Photo: jmsmith via flickr
All it took was an erroneous property tax bill to nearly cost Atlanta, Ga. resident Rita James the home she lived in for half a century.Before she knew what hit her, the county tax commissioner’s office found her in default, issued a tax lien against her home and sold it at auction to a debt collection firm that wanted her out. It took her four years in court to win it back.
Unfortunately, cases like James’ are all too common, as state and municipal tax offices scramble to meet their bottom line by aggressively pursuing unpaid property taxes––even if it means foreclosing homes to recoup a few hundred bucks.
As a result, annual tax lien sales have topped $15 billion per year, according to a report released by the National Consumer Law centre on Tuesday.
“Homeowners throughout the nation, particularly the elderly and people with cognitive challenges, have lost or stand to lose family homes along with long-term equity which may represent their sole savings and security for retirement,” said NCLC Attorney John Rao. “As a result, foreclosures related to tax lien sales may destabilize entire communities.”
Take Florida for example, which has become the poster child for foreclosure since the housing crisis took hold in 2008. The state sold a whopping $1.8 billion of a total $2 billion in back tax liens in 2009 alone, according to the NCLC.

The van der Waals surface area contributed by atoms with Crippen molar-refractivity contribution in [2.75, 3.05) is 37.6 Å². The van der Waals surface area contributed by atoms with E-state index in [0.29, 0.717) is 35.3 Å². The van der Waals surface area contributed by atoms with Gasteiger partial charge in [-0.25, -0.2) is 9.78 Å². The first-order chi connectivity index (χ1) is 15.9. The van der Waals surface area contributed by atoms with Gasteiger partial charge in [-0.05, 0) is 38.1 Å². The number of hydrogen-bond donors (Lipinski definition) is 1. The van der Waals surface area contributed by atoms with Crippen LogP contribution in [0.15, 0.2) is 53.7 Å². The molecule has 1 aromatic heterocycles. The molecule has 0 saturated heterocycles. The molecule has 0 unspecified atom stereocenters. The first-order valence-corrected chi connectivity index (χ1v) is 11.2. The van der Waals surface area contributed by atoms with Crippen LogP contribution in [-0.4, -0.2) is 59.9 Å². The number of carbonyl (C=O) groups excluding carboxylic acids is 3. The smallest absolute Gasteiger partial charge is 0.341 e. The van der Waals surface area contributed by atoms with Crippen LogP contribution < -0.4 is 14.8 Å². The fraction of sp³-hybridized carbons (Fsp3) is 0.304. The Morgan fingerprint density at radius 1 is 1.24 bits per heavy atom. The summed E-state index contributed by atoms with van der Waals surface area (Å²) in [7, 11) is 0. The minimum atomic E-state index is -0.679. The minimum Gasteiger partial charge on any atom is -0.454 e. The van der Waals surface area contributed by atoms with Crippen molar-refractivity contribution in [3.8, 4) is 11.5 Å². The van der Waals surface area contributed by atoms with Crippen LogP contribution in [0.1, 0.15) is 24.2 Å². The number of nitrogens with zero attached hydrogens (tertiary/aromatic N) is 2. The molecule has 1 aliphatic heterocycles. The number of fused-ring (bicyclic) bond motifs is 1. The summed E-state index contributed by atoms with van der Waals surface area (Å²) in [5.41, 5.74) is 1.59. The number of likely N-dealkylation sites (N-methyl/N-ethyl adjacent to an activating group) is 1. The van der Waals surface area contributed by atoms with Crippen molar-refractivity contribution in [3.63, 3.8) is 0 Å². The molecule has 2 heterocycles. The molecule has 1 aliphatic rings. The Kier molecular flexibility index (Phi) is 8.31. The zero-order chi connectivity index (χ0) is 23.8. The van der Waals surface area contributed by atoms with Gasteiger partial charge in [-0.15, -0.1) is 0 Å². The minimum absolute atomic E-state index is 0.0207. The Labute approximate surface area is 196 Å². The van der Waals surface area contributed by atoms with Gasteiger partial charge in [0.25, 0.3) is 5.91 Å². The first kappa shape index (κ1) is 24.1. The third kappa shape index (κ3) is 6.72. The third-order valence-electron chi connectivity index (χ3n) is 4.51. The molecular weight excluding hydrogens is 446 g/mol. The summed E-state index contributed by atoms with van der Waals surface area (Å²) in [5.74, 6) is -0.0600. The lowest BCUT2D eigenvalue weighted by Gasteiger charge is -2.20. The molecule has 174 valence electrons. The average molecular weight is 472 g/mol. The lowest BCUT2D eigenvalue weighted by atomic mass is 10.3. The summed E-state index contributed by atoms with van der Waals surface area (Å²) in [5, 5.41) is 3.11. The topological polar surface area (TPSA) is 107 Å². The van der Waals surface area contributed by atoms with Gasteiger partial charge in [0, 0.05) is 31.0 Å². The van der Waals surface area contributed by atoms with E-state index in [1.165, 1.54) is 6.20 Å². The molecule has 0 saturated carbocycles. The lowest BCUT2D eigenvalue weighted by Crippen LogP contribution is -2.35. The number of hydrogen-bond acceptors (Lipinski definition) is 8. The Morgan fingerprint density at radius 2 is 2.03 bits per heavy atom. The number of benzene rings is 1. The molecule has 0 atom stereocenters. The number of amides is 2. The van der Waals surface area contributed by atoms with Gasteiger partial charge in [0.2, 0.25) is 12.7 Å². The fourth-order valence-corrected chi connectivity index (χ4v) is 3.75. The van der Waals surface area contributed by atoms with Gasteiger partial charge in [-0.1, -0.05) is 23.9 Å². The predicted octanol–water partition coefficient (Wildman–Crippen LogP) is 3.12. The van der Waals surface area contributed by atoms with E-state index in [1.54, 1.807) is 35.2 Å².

It’s easy to see why.
For one thing, the process is speedy compared to loan modifications that drag on for years. It’s too speedy, if you ask the NCLC, which recommends states implement a regimented, court-supervised schedule for tax lien sales and do more to keep homeowners in the loop so they won’t be blindsided like James.
For savvy investors, tax lien sales are nothing less than a gold mine. Big purchasers––for example, debt collectors or large retail banks––can snap up the properties at deeply discounted rates, then sell them at a ridiculous profit.
From the report:
“Investors take advantage of the fact that the tax sale process is arcane and rarely understood by homeowners. And states do little to inform homeowners about steps they can take to avoid foreclosure. Very few states have enacted procedures to protect owners’ equity interests or to avoid windfalls to purchasers, and almost no states have updated tax lien laws to reflect current economic conditions or to ensure that proper safeguards exist to avoid unnecessary loss of homeownership.”
To make matters worse, homeowners who want to put up a fight can’t do so without paying an assortment of interest and fees to have their property rights redeemed. NCLC argues those penalty rates could use a refresher––at the state and municipal level.
“State laws should be reformed to limit the maximum interest or penalty rate on redemption amounts to reflect current economic conditions. The interest rate should seek to discourage speculation and promote redemption…Notifications should be used as a tool to avoid loss of homeownership Comprehensive notices should use plain language; include information about tax exemptions, abatements, and repayment plans; and note the consequences of each stage of the tax sale process.”
For a full list of the NCLC’s recommendations, see the report here.
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